Delivering health care for prisoners in Zimbabwe

Join the SCTG as we celebrate UHC Day to promote health for all. Throughout our 12 Days of UHC series, SCTG members and partners share insights and lessons from their organizations on how self-care is part of the solution to achieving our goal — build a safer and healthier future and health systems that serve and protect us all.

By Clive Ingleby, Teclah Ponde and Anne Sorensen, VSO International

The challenge:

“All people have the right to quality health care… Health for All is not a long-term wish, but an urgent priority to build a safer, healthier future… People and communities who have been historically marginalized must come first…”

Commitments to universal health coverage (UHC) should include vulnerable prisoner populations. According to the Global Prisons Trend 2020 report, more than 11 million people are imprisoned globally. The overwhelming majority of them come from socially and economically disadvantaged backgrounds.

Prison health remains a much neglected but serious public health issue and ensuring that the health rights of prisoners are addressed in any national health care strategy and delivered through the health system poses a huge challenge in most countries, but is essential for countries to address in order to achieve UHC. Prisons are challenging environments due to overcrowding, poor ventilation, unreliable power and water supplies and infrastructural neglect. Tuberculosis (TB), sexually transmitted infections (STIs) including HIV, substance misuse and mental illness are widespread in prisons around the world.

The response:

At Mutimurefu Prison, with an average population of 700 inmates located in Southern Zimbabwe, prisoners have been empowered to address their own health concerns through self-care. VSO and Batanai HIV and AIDS Support Organisation (BHASO) have implemented a prisoner-led, self-care health and education volunteering programme to:

  • Reduce prison officers and offenders’ risk of contracting HIV and other STIs by increasing their knowledge about transmission and encouraging attitudinal and behavior change;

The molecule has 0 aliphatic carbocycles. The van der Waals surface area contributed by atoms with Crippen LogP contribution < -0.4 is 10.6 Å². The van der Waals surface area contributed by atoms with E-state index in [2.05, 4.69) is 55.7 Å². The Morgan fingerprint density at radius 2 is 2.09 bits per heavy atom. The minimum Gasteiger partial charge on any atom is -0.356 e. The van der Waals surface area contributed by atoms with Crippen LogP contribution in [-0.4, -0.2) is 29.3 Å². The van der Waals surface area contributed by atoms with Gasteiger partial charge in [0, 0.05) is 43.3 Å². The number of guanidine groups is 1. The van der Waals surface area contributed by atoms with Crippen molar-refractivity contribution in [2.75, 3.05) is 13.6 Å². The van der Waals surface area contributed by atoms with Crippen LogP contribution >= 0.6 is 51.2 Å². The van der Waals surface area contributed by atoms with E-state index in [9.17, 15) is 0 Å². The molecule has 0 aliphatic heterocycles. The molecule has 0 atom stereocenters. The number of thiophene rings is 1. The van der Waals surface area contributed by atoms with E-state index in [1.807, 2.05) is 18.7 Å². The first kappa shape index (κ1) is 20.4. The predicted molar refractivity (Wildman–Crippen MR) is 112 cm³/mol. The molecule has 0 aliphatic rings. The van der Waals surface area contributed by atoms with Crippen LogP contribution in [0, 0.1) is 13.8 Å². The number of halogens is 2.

• Offer education, support and treatment to those living with HIV and other illnesses and promote positive living;
  • Support the Voluntary Counseling and HIV Testing Programs offered by Zimbabwe Prisons and Correctional Services to ensure greater uptake amongst both officers and inmates;
  • Strengthen attempts to prevent the spread of COVID-19.

The action:

64 peer educators (5 female inmates, 54 male inmates and 10 officers) have been trained with the aim of building a more resilient health care system in Mutimurefu Prison. Services they deliver include psychosocial support and counselling, referral for HIV testing, and cell-based care in the form of supporting antiretroviral (ARV) treatment adherence, providing bed baths and feeding sick inmates. Educators even provide counselling to spouses of inmates who have tested HIV positive to support them to get tested and begin treatment.

Peers undertake sexual and reproductive health (SRH) and HIV sensitisation and awareness campaigns within the facility by using sporting events, posters, choral music, and poetry. As a result, HIV has been destigmatized so that inmates living with HIV now talk openly about their positive status. In response to COVID-19, peer educators have used similar self-care approaches to educate the prisoner population about how to prevent and control infection and to recognise and refer those with symptoms to health care providers.


What began as a health programme has successfully integrated an education component that directly contributes to inmates’ rehabilitation and successful reintegration. Mutimurefu Prison has a shortage of qualified staff to provide academic tuition to inmates. Nine of the peer educators with sufficient skills are providing tutoring in reading and writing, mathematics, economics and business studies to inmates are then able to sit for public examinations. This work has continued despite the COVID-19 pandemic. One of the peer educators at the prison remarked, “We are the only school that was not affected by Covid-19 in that we did not close hence our students are prepared to write their examinations as we have had schooling all year round.

The impact:

The volunteer peer educators are essential frontline health and education providers within the prison setting who are making a difference in their own and their fellow prisoners’ lives. Prisoners now have access to basic health information and can advocate for their own care and treatment. Making sure prisoners are aware of their health needs, know their health status, and are equipped to practice self-care are essential elements for any country working to achieve UHC.

Peer educators are gaining experience, knowledge and skills that will benefit them when they are released. Noted one peer educator, “Peer education gave me purpose in a seemingly purposeless environment.” Another said, “The community where I come from knows that I was a very violent person. Being a peer educator taught me to be patient with people, to listen carefully before I speak and to let go of some arguments. I am sure when they see me they will not believe the person I have become.